“Generation X … entered the workforce in the late 1980s just as 401(k) plans were making their first appearance, and defined benefit plans were beginning to disappear. Generation X workers are the first generation to have had access to 401(k) plans for the majority of their working careers; they have relatively high plan participation rates, but many should be saving more. For better or worse, some have taken loans and early withdrawals. Their retirement confidence is lacking, and many are behind on their savings. However, they can still improve their long-term prospects by saving more, investing wisely, and engaging in retirement planning,” the authors say.

“Seventy-seven percent of Generation X workers are saving for retirement in a company-sponsored 401(k) or similar plan and/or outside of the workplace. They started saving for retirement at age 30 (median). Among those who participate in a 401(k) or similar plan through their employer, they contribute 8% (median) of their annual salaries. … Generation X workers have saved $66,000 in all household retirement accounts (estimated median). Only 14% are ‘very confident’ that they will be able to fully retire with a comfortable lifestyle.”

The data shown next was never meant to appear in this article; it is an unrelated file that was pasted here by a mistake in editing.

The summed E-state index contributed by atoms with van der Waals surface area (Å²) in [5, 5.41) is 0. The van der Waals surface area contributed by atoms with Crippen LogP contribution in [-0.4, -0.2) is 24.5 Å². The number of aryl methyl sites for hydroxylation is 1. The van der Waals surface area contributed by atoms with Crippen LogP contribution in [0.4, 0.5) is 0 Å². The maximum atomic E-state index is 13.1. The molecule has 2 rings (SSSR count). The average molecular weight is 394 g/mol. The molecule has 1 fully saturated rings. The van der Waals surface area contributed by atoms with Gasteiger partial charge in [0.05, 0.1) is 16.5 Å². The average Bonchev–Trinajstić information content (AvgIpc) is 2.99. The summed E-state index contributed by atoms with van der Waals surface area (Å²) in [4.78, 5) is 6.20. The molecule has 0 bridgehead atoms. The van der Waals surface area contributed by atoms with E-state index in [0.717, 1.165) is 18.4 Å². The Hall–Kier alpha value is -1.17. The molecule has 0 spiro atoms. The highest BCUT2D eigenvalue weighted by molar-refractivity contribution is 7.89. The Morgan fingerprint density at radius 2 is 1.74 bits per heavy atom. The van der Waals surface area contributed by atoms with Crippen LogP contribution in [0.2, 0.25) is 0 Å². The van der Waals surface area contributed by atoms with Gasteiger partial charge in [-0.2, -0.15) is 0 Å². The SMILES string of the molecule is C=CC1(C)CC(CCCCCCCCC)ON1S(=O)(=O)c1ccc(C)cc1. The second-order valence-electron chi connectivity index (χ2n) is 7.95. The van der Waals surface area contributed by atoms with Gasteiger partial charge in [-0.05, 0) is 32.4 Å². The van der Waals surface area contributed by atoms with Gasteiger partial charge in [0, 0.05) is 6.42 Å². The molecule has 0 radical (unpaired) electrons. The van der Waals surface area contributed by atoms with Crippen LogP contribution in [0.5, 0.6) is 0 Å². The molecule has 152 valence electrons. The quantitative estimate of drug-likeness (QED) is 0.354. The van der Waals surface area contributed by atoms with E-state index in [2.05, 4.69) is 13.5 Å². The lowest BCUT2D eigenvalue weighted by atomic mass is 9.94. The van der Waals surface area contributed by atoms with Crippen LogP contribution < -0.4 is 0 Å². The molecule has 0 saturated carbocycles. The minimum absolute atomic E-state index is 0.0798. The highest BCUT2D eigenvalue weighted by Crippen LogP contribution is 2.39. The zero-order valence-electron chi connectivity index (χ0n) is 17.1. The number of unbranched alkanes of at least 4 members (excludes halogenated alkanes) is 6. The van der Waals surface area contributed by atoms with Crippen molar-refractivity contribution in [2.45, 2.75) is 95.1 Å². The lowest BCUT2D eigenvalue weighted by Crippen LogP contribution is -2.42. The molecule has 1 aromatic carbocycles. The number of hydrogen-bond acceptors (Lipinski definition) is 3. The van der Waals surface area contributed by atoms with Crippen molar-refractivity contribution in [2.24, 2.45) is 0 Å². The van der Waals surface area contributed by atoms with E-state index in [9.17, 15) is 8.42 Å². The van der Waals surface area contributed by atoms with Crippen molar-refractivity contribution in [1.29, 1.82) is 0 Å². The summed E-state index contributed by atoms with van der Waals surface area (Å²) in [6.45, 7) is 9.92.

Baby Boomers

“Baby boomers … have rewritten societal rules at every stage of their life—and retirement is no different. They are at the forefront of defining retirement as a new phase in life that can bring freedom, purpose, and enjoyment. Seven in 10 baby boomer workers (69%) either expect to or already are working past age 65 or do not plan to retire,” according to the report’s authors.

“Many baby boomers were already mid-career when the retirement landscape shifted from defined benefit plans to 401(k) or similar plans, so they have not had a full 40-year time horizon to save in 401(k)s. Currently, 78% of baby boomer workers are saving for retirement in a company-sponsored 401(k) or similar plan and/or outside the workplace, and they started saving at age 35. Among those participating in an employer-sponsored 401(k) or similar plan, they are saving 10% (median) of their annual salaries. Baby boomers have saved $152,000 in all household retirement accounts (estimated median).”

Start Your Journey to Retirement

It can be discouraging to measure your progress against another’s. Remember, savings abilities are tied to every individual’s income and expenses, so there’s no investment template that suits all needs. Because it can sometimes feel like you need a finance degree to navigate investment choices, chartered financial analysts and other finance professionals can help educate you and devise, implement, and monitor strategies to grow your nest egg. But as the key player in your real-life version of The Game of Life, you’re at the wheel, setting and adjusting savings goals as you travel your career path.